And it may sound a bit odd, but the city is also host to the International Biscuit Festival. It has several activities related to biscuits and includes giving out samples of biscuits as well as cooking demos. The event attracts at least 15,000 people every year.
Then you might want to attend the Rossini Festival, which celebrate the Italian culture and heritage as well as the opera. The Kuumba is a festival that celebrates the African American culture and heritage and has several art exhibits, games, dance, musical performances and theater events among other activities.
Or you can check out Autumn on the Square, which highlights both national and local artist. See their works at the Market Square.
Other festivals here include Asian Festival, Festival on the Fourth, GreekFest, Hola Festival, IndiaFest, Knoxville Brewers' Jam, Knoxville Pride Festival, Tennessee Valley Fair, and Volapalooza.
Bring your appetite and Knoxville's wide range of excellent restaurants will surely satisfy your every craving.
If you want to start your tours on a full stomach, you can go to Pete's Coffee Shop where you can get a hearty and inexpensive breakfast. Pete's Coffee Shop is an institution that has been open for three decades now and is still the best place to get pancakes, bacon, oatmeal, cereal and everything you want on your breakfast plate. Other great breakfast places here include the Plaid Apron Gourmet's Market Cosmo's Cafe, and First Watch.
The city's dining landscape is ever changing and there is always a new restaurant opening to delight both locals and visitors. Check out the newly opened Stock & Barrel, where you can get the best hamburgers and French fries in the city. Other restaurants that have recently opened their doors include Holly's Corner, Blackhorse Pub & Brewery, and Shuck Raw Bar & Grill. You can also get more delicious burgers at Copper Cellar, Litton's, and Cru Bistro & Wine Bar. Or head to Boyd's Jig & Reel, and Downtown Grill & Brewery for delicious fries.
If you wake up a little later, you might want to have brunch at the Bistro at the Bijou. Their weekend brunch menu includes grits and shrimp, chicken fried steak, ham, red flannel hash and crab cakes. The Bistro at the Bijou is the oldest restaurant in downtown Knoxville, having been open for the past 35 years. Other good brunch spots include the Sunspot, and Tomato Head.
Businessmen favor Aubrey's and Cafe 4.
Old City Java is the best place to get coffee in Knoxville, but you can get good cups of joe at K-Brew, Coffee & Chocolate, and Remedy Coffee. Then you might want to check out Magpie Bakery, home of the best cupcakes in the city. Other places for bread, pastries and baked goodies are:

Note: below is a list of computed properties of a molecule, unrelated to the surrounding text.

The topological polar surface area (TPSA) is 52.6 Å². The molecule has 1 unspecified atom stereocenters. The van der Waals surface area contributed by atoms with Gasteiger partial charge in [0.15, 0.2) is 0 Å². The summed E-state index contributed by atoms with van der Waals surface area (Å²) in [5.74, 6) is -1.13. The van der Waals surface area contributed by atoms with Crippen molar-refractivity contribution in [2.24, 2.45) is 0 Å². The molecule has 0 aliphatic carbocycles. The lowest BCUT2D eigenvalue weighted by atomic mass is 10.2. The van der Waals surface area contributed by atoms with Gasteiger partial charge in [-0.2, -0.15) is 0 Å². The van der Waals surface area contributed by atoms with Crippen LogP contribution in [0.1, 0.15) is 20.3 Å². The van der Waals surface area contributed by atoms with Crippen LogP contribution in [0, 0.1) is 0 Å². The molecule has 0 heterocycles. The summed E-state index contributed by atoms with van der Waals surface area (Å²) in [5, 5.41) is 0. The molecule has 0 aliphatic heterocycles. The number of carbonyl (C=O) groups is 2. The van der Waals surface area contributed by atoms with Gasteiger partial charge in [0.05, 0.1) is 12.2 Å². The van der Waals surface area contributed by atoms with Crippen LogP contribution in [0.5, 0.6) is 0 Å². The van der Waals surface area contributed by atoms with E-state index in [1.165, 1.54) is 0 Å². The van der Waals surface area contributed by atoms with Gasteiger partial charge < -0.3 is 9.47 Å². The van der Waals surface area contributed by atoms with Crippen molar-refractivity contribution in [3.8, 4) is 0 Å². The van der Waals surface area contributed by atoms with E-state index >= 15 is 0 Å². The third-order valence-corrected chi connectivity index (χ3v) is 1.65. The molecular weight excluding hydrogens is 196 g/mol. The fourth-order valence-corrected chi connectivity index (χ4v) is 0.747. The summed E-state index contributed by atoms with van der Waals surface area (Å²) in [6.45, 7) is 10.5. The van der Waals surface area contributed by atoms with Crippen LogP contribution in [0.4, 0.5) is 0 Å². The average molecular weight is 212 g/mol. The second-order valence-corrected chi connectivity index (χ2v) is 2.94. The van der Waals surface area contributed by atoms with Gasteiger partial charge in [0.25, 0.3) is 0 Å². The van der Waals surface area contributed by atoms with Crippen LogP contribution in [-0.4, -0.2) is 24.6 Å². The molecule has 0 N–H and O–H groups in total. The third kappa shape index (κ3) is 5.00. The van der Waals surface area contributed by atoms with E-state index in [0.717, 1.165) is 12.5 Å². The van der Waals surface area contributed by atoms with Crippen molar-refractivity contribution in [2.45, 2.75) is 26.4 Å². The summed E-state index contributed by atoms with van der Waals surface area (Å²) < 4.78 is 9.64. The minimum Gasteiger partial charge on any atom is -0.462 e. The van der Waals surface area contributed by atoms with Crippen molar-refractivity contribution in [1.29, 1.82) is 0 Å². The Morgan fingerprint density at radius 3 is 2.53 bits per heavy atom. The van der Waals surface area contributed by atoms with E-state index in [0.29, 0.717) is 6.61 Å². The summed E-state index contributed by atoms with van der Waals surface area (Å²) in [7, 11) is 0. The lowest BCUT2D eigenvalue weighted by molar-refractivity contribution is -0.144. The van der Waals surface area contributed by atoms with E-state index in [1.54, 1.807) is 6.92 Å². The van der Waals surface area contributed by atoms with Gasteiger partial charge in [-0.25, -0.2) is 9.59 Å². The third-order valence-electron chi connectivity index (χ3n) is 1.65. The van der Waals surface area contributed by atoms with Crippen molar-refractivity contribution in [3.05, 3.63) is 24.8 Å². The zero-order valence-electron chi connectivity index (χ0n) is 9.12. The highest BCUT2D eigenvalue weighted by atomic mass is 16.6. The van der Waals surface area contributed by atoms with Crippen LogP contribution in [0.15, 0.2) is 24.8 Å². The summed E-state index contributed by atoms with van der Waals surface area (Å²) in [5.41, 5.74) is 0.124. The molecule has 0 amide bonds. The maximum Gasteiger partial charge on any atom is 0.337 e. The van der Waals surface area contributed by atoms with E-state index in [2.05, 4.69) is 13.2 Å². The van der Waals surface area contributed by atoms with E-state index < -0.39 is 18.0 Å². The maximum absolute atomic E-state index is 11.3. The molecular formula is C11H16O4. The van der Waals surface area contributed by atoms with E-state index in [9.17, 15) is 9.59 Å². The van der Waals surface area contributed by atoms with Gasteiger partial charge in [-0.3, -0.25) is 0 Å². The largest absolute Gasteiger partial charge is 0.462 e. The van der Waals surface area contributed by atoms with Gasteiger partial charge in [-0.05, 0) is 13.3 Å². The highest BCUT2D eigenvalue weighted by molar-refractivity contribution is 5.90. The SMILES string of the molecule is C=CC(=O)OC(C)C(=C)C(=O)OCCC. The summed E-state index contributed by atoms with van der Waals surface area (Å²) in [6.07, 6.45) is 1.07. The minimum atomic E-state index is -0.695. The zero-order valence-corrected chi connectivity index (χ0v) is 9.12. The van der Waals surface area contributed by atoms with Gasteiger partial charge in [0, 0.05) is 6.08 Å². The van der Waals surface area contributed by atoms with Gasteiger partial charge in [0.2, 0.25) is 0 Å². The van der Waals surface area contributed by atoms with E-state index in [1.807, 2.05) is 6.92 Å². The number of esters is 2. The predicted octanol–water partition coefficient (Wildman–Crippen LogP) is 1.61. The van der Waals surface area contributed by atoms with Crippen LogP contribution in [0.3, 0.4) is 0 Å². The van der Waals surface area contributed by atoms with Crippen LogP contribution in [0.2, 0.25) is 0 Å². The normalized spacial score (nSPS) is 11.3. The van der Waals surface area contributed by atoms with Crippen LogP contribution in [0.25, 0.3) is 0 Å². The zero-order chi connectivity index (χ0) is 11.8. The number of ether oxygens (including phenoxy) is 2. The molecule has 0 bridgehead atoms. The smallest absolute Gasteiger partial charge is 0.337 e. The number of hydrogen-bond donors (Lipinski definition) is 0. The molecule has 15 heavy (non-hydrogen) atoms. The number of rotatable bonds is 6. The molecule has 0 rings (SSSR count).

Craving for more desserts? Go to Coolato Gelato, Cruze Farm Dairy, Bruster's Ice Cream, and Rita's Italian Ice for some frozen delights. Further, you can go to Nixon's Deli, Chandler's Deli, Steamboat Sandwiches, and Holy Land Market & Deli for some of the best deli fare in Knoxville.
And because you are in Tennessee, you could never pass up the meat. Ye Olde Steakhouse is the city's best steakhouse, serving big portions of the juiciest and tastiest steaks that you could find here. then check out Calhoun's, Sweet P's BBQ & Soul House or Dead End BBQ, for some of the best ribs in Knoxville.
Dead End BBQ also serves the best barbecues in town, while Barley's Taproom & Pizzeria can help you have a great pizza and beer experience, with innovative pies that are made out of the freshest ingredients. You could also go to Hard Knox Pizza and Brixx for more delicious pizzas.
Now for some great seafood. Do check out Chesapeake's, a restaurant that has a nautical theme and serves you fresh seafood cooked to perfection. Then you could go to Bayou Bay, Nama Sushi Bar, Shuck Raw Bar & Ale for more seafood. Speaking of Nama Sushi Bar, it is the best place in the city the get your sushi fix, but Tomo, Shono's in the City, and Wasabi are fierce contenders to that throne.
Comfort food is the specialty at Big Fatty's, while Naples is the best Italian place here. You could also go to Oodles Uncorked, Altruda's Italian Restaurant, and Savelli's Italian Restaurant for great Italian fare. And if you are looking for French food, then go to the Northshore Brasserie, French Market, Echo Bistro, and the Orangery.
Meanwhile, looking for the best Asian restaurant in Knoxville would take you to Taste of Thai, Asia Cafe, and Stir Fry Cafe. Then you have soccer taco, which has the best nachos and the best Mexican food. Or you could go to Chez Guevara, Cancun, or Senor Taco for great Mexican food.
Also, for those looking for Middle Eastern flavors, nothing could satisfy them more than King Tut's, Cairo Cafe, Niro's Gyros, and Holy Land Market & Deli. You also have Sitar Indian Cuisine, Woodlands Indian Restaurant, Three Rivers Market, and Bombay Palace for some taste Indian food.